Make a Difference on Valentine’s Day
February is almost upon us, and a significant number of your clients are dreading it. No, it isn’t the cold, or the dreariness of winter. It’s Valentine’s Day.
In the past, this holiday of love was a day or warmth, surprises, celebration, and hugs. Spouses anticipated receiving a special card, candy or a carefully selected gift, extra attention, and reassurance of their lovability. Yet for widowed spouses, the day is cold and bleak. Hearing the ads and watching couples make goo-goo eyes at each other rubs the scab raw and thrusts the cold spear deeper into broken hearts.
c That leaves them feeling even more alone and isolated. At the very least, send a card with a small gift. For instance: “No gift could make up for Jim’s absence. Still, I hope you can enjoy a few chocolates from someone who cares. We are thinking of you today.” Or “A single rose in memory of Karen. Her love for you and for so many people lives on in our hearts forever.”
If you really want to make a long-term impression, consider organizing an event early in the day for widowed clients. Invite them to a breakfast or brunch, and do it up right. Have a nice meal, an attractive centerpiece, and attentive staff, so they feel pampered. When all are seated, welcome the group, saying you know Valentine’s Day can be difficult for widowed people and you wanted to give them something fun to anticipate along with the pain the day is sure to bring.
Print a list of questions for discussion and place it at each table to break the ice and get them sharing with each other.
Examples: Tell how you and your spouse met each other. Tell one thing that drove you crazy about your spouse. Tell one well-meaning thing someone said to you after your spouse died that was unintentionally hurtful to you.
After the meal, thank everyone for coming and tell them you plan to make this an annual event so they can return the next year. Perhaps have a drawing for the centerpieces at each table. As your guests leave, give them a small token such as a real or chocolate flower. Tell them you will call in a week or two to see what they liked best and if they have any suggestions for how you could improve the event next year. Then, of course, do call and take their feedback seriously.
These suggestions bracket the range of possibilities. The important thing is to be there for your clients in ways that most other people aren’t. When you demonstrate that you understand their grief and you care about more than just the money, you gain a client for life. And when their friends and associates are widowed, what will they tell them about their uncommonly wise and compassionate advisor?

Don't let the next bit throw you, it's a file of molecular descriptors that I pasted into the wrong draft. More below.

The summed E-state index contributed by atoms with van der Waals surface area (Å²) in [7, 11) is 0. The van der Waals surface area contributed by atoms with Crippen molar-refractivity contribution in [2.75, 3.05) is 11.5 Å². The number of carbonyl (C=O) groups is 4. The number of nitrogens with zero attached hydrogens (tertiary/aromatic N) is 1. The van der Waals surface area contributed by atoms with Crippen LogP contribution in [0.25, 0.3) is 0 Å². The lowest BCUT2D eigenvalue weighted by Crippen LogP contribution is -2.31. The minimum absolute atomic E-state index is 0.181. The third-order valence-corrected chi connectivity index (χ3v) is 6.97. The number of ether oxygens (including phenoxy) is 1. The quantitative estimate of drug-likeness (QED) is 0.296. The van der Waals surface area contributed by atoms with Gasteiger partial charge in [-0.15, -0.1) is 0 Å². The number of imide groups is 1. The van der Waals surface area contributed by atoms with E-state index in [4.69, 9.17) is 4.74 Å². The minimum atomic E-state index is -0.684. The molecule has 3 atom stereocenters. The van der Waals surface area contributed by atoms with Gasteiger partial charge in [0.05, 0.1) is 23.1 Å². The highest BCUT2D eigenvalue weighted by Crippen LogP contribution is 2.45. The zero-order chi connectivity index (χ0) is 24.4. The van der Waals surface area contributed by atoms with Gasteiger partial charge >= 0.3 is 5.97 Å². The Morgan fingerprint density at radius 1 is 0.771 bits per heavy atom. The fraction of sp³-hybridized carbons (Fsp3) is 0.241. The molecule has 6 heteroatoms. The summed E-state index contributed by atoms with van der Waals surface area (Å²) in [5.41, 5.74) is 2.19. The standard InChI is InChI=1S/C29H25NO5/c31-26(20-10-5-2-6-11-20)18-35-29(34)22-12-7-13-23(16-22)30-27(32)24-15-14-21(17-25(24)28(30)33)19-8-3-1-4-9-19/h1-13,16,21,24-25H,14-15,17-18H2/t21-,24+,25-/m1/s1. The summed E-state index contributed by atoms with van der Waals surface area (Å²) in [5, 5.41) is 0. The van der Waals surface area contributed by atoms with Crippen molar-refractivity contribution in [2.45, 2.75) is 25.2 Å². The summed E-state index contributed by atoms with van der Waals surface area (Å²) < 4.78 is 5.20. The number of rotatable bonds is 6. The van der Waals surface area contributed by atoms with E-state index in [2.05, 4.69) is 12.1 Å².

I Have A Brand And It Haunts Me
I was talking to my pal “Jonas” who recently decided to freelance (vs building a multi-consultant business) when he left a bigger firm to do his own thing.
Jonas is a global talent guy who works across the planet for some of the world’s most well known companies. He decided his best play—the one that would allow him to focus on what he loves most and live the life he’s planned—is to freelance for other firms.
His plan got off to a bit of a rocky start because—get this—none of the firms he approached believed he’d actually want to “just” freelance. He’d earned his rep by steadily building deep, brand name client relationships, practices and business, not by going off by himself as a solo.
Or as he put it “I have a brand and it haunts me.”
We both had a good belly laugh because he was already rolling in new projects, thrilled with his choice to freelance.
And yet, isn’t that the truth?
Good, bad, indifferent—our brands DO haunt us.
They whisper messages to those in our circle “trust him, he’s the bomb”, “hire her for anything creative as long as your deadline isn’t critical”, “steer clear—he talks a good game but doesn’t deliver”.
And thanks to social media, those messages—good and bad—can accelerate faster than you can imagine. One client, one reader, one buyer can be the pivot point that takes your consulting business to new territory.
So how do you deal with it?
Yep—you go for more of what comes naturally. In Jonas’ case, he stuck with what he’s known for—his work, his relationships, his track record for integrity—and won over any lingering skepticism about his move.
We weather the bumps in the road by staying true to who we are at our core.
So when a potential client says “Sorry, you’re just too expensive for me”, you don’t run out and change your prices. Instead, you listen carefully and realize they aren’t the right fit for your particular brand of expertise and service.
When a social media troll chooses you to lash out at, you ignore them and stay with your true audience—your sweet-spot clients and buyers.
And when your most challenging client tells you it’s time to change your business model to serve them better, you listen closely (there may be some learning here) and—if it doesn’t suit your strengths—you kiss them good-bye.
If your brand isn’t haunting you, is it really much of a brand?
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